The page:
DTPS lifts lid on entities' corruption cases
Three of the entities reporting to the telecoms ministry have referred a total of 20 cases to crime and investigation units for contravention of the Prevention and Combating of Corrupt Activities Act.
This information has come to light in a reply to a Parliamentary question posed by Democratic Alliance (DA) MP Stevens Mokgalapa to telecoms and postal services minister Siyabonga Cwele in May. The reply was received last week.
The Prevention and Combating of Corrupt Activities Act is a government policy developed to prevent and fight corruption within the state and the private sector. Law firm Michalsons says the Act is the primary law governing anti-bribery and corruption prevention and enforcement in SA.
In regards to the Act, Sentech, the SA Post Office (SAPO) and the State IT Agency (SITA), three of the ministry's six entities, have referred cases to the SA Police Service (SAPS) and the Directorate for Priority Crime Investigation (DPCI), also known as the Hawks.
In the reply, Cwele indicated SAPO currently has one case relating to the Act. He said it is being investigated by the Hawks and SAPO security, and an investigation unit is following up on the case. The minister noted Sentech has reported two cases of alleged fraudulent activity to the SAPS, which are also being investigated by SAPS.
SITA, according to the minister's reply, is the entity with the most cases. In total, 17 cases have been reported to the SAPS, Hawks or both law enforcement agencies.
"Fifteen cases were reported to the SAPS, with nine of those cases also being reported to the DPCI, since the Prevention and Combating of Corrupt Activities Act, Act 12 of 2004, as amended was accented to."
Over the years, SITA gained a reputation as the embattled government IT procurement arm; the result of corruption claims and irregular procurement practices levelled against it.
CEO Setumo Mohapi has pointed to legacy issues playing a huge role in SITA's compromised position. He said the two pivotal areas that added to the company's woes were supply chain management and human capital management.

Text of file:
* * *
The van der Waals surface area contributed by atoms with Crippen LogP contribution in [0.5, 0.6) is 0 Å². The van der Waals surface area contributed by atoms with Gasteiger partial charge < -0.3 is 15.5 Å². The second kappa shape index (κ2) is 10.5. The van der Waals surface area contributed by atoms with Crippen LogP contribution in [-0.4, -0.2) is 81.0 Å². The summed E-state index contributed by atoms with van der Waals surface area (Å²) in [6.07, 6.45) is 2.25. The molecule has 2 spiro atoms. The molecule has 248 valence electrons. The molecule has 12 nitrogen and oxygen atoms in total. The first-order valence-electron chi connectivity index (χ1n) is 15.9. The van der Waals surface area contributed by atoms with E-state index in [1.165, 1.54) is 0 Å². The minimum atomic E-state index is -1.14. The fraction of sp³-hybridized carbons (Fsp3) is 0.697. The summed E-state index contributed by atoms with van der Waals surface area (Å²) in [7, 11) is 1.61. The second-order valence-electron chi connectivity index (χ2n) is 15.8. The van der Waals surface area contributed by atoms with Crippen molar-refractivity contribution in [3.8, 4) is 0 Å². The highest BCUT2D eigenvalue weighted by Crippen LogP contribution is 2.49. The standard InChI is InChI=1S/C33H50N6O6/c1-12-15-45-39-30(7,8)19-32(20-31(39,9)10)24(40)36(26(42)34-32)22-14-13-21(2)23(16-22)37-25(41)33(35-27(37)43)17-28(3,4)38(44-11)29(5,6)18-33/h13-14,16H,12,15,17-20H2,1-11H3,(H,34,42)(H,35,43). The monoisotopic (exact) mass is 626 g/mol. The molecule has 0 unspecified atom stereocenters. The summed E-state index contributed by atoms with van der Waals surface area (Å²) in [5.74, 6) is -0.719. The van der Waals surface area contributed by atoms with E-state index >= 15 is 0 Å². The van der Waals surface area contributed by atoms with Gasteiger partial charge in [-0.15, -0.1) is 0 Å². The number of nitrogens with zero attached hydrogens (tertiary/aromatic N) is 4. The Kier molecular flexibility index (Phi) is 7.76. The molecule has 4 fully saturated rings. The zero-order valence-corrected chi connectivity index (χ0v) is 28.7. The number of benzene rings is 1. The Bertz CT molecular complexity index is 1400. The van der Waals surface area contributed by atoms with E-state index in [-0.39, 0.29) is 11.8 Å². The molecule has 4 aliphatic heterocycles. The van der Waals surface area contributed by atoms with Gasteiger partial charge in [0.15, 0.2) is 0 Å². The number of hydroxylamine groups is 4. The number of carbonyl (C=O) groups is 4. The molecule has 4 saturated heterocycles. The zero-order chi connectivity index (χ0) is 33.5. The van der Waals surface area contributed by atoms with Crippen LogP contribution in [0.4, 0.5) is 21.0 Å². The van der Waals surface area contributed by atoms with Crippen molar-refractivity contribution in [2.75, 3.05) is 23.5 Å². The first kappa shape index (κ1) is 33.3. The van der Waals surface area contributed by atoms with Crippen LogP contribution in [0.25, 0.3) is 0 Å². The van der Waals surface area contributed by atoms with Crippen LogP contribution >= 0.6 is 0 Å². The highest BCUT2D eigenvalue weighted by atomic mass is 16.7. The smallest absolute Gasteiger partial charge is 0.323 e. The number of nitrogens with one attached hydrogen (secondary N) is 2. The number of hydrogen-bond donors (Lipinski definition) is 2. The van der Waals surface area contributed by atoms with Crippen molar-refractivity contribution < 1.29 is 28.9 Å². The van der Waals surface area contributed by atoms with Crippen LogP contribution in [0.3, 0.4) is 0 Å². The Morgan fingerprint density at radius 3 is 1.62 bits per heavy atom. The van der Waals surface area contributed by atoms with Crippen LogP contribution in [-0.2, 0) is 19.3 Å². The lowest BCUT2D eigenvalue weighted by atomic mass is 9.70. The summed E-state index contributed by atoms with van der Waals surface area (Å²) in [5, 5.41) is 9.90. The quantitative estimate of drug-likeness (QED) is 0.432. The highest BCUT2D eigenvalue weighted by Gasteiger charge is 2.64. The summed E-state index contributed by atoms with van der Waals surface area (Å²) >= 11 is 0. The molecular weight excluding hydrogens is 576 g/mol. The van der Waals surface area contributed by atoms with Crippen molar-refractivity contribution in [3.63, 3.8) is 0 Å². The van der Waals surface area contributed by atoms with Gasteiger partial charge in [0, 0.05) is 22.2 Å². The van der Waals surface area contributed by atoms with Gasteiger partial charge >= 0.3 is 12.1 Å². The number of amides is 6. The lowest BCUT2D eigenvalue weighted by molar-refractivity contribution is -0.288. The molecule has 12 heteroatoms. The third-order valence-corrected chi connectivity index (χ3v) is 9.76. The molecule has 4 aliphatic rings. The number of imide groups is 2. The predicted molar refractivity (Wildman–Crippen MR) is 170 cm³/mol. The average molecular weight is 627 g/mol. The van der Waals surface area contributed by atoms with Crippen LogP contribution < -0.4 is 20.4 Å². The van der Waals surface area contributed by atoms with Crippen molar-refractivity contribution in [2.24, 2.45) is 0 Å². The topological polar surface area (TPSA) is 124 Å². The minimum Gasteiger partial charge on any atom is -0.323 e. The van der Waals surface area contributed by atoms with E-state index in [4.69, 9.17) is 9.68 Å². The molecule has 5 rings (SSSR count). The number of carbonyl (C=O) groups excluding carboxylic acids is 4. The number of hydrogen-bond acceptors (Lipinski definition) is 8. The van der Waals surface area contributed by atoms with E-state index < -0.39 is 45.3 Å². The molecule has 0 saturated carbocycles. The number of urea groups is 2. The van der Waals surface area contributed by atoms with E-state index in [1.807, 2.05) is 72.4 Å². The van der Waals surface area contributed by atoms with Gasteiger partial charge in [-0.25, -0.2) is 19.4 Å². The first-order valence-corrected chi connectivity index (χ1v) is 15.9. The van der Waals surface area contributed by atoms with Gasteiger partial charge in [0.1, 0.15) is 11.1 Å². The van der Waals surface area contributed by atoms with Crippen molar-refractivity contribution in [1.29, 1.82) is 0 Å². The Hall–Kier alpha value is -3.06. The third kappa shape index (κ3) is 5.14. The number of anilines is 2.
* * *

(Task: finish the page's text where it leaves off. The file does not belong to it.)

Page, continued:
Since taking office in 2015, Mohapi has reiterated his commitment to cleaning up the organisation by rooting out corruption. In line with the restructuring exercise, SITA's executive committee established an internal forensic investigation into the organisation's operations.
The investigation uncovered large-scale corruption in supply chain management and human capital management, which the CEO described as destroying the soul and essence of SITA.
Mohapi previously pointed out that by focusing more on procurement, a new culture started brewing in certain areas of SITA through individuals, in the supply market, and also in the customer side.
Corruption in years
Mohapi previously noted the agency is working with the SAPS and Hawks in cases that involved criminal activity within SITA. He revealed that employees facing internal disciplinary procedures were dismissed. A total of 180 individuals linked to corruption activity are no longer at SITA.
Based on the Parliamentary reply, three cases have been concluded by the SAPS and the remaining cases are under investigation.
Cwele further stated that informal and ongoing communication between the SAPS, Hawks, National Prosecution Authority representatives, as well as SITA occurs as and when additional information of clarity is required during the investigations.
Meanwhile, only one entity of the Department of Communications has reported cases relating to the Prevention and Combating of Corrupt Activities which relates to the Act.
Responding to the DA's Evelyn Wilson, the department revealed the SA Broadcasting Corporation (SABC) has a total of 30 cases reported to the SAPS and Hawks.
All the cases were investigated by SAPS, according to the communications ministry. "All outstanding cases are continuously followed up by the SABC's internal audit division. Of the 13 cases closed, only two have resulted in convictions."